Hard News by Russell Brown


Self-described "sceptical environmentalist" Bjorn Lomborg will speak in Wellington tomorrow, at the invitation of the Business Roundtable - and a lot of people who should know better will make arses of themselves.

It is not that Lomborg is a charlatan. His book, The Skeptical Environmentalist, offers a fresh - and possibly very useful - perspective on environmental management. Employing the tools of his trade - he's a statistician - he attempts to set environmental problems in a broader context, and suggests both that some problems aren't as bad as they appear, and that we need to reassess our priorities.

Well and good. But the tendency of some people to treat the Dane like the Second Coming - and dismiss various bodies of genuine scientific expertise while they're at it - is actually quite embarrassing.

Lomborg was first brought to attention by The Economist. But Denis Dutton, marshalling all the expert knowledge of an, er, associate professor of the philosophy of art, moved in early to his status as Lomborg's special friend with an adulatory review in The Washington Post. Dutton's review drew a scornful letter from Jonathan Lash, president of the World Resources Institute, who said the book was "riddled with misleading arguments and factual errors" and that "Lomborg, who has never previously worked or published in environmental science or policy, is simply out of his depth, and your reviewer has mistaken a polemic for a work of scholarship."

Dutton, smug as ever, implied that Lash was a "lobbyist" peddling "Green dogma". Well, hardly. Among other things, Lash is on the biotechnology advisory board at DuPont, not quite the place where you'd expect to find a witchy-poo greenie. Ironically, it's the people who fancy themselves as sceptics who look distinctly witchy-poo here, especially when the topic turns to climate change, where everyone's an expert, even when they're not.

Feel free to read this beautiful post by the "Whiggish" Australian libertarian Jason Soon. Read all of it:

Sorry, I'm more sceptical of the greenhouse-sceptics than some people here. Greenhouse-scepticism as espoused by Tim Blair (who the last time I checked didn't have a science degree) verges on crankery when people are willing to ignore the fact that among environmental scientists/climatologists the majority opinion is that there is something going on. Now, I don't normally go for majority rule but my heuristic is I can't be an expert on everything. In those cases my plausible presumption is that if the majority of qualified experts say X I adopt X as my working hypothesis. It's a courtesy I extend to learned people in other areas just as I don't appreciate it when some graduate in mediavel theology talks nonsense about, say, game theory or expected utility theory.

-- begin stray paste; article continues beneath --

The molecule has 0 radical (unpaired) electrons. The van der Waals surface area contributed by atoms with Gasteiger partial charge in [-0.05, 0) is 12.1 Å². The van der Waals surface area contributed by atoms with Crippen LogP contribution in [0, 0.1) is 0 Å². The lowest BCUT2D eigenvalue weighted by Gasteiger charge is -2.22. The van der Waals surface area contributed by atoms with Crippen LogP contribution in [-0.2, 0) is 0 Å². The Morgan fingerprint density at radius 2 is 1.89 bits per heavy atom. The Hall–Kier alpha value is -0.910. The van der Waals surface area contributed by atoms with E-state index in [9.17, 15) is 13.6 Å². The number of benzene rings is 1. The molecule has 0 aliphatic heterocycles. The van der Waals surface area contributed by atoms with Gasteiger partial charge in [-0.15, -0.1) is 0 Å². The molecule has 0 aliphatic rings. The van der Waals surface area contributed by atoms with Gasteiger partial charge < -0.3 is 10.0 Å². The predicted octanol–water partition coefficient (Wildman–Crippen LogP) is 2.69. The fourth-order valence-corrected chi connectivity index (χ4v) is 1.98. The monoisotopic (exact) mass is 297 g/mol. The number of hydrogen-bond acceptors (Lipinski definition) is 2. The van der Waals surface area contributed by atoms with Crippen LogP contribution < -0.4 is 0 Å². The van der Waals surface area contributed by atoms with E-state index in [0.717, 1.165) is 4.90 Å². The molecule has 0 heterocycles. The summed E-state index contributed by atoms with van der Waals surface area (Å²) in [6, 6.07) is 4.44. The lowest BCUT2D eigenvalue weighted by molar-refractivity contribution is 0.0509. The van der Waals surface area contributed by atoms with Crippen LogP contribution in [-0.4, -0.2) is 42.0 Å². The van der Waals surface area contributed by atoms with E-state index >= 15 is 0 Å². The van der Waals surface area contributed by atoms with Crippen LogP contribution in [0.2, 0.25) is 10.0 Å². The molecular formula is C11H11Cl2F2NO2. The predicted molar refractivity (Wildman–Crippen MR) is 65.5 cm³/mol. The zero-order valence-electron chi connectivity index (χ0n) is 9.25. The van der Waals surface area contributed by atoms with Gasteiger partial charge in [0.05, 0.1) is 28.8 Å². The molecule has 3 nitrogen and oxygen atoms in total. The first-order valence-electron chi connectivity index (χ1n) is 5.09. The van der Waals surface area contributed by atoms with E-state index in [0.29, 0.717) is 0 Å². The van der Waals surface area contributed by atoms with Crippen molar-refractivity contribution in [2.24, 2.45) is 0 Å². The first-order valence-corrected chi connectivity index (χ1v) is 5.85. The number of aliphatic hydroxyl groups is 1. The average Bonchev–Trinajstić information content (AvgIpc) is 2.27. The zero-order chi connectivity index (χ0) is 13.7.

Grist magazine also has an excellent page of links covering the emergence of the Lomborg phenomenon, its cheerleaders and its angry opponents.

But let's be clear here: Lomborg isn't being junketed around the world because his book is the last word on environmental management, but because what he has to say is what his hosts - like the Business Roundtable - want to hear.

Gordy's already got in his "me too" ("When Lomborg arrives here in a couple of days I expect local worthies to explode with indignation." Oooh, you rebel, you ...) and David Cohen provided this simpering effort for NBR, inviting his readers to have a chuckle at the expense of Lomborg's old "greener-than-thou colleagues within academe and the environmental community." He says:

Dr Lomborg, a onetime Greenpeace activist turned "sceptical environmentalist," the title of his controversial best-seller, not only disbelieves the greenhouse effect but has unpopularly set himself against such fashionable political notions as the imminent exhaustion of the world's natural resources and extinction of vast numbers of species, the problem of overpopulation, and disappearing forests. The self-described "eco-optimist" feels pretty relaxed about genetically modified crops as well.